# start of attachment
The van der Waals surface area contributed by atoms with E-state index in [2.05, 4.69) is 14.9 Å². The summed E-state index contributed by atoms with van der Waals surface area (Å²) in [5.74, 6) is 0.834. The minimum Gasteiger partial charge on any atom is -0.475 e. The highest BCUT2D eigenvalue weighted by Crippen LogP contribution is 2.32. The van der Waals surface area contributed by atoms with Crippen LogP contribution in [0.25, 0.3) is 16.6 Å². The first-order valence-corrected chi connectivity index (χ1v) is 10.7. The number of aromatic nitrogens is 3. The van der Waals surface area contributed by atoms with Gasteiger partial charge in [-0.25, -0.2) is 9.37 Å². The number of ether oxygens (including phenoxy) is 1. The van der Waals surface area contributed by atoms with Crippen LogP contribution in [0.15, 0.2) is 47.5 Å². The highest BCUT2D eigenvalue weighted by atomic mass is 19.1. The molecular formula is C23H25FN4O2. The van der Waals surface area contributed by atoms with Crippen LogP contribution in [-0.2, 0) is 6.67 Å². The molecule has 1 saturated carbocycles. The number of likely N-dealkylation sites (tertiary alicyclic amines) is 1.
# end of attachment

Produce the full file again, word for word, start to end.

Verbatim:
The van der Waals surface area contributed by atoms with E-state index in [2.05, 4.69) is 14.9 Å². The summed E-state index contributed by atoms with van der Waals surface area (Å²) in [5.74, 6) is 0.834. The minimum Gasteiger partial charge on any atom is -0.475 e. The highest BCUT2D eigenvalue weighted by Crippen LogP contribution is 2.32. The van der Waals surface area contributed by atoms with Crippen LogP contribution in [0.25, 0.3) is 16.6 Å². The first-order valence-corrected chi connectivity index (χ1v) is 10.7. The number of aromatic nitrogens is 3. The van der Waals surface area contributed by atoms with Gasteiger partial charge in [-0.25, -0.2) is 9.37 Å². The number of ether oxygens (including phenoxy) is 1. The van der Waals surface area contributed by atoms with Crippen LogP contribution in [0.15, 0.2) is 47.5 Å². The highest BCUT2D eigenvalue weighted by atomic mass is 19.1. The molecular formula is C23H25FN4O2. The van der Waals surface area contributed by atoms with Crippen LogP contribution in [-0.2, 0) is 6.67 Å². The molecule has 1 saturated carbocycles. The number of likely N-dealkylation sites (tertiary alicyclic amines) is 1.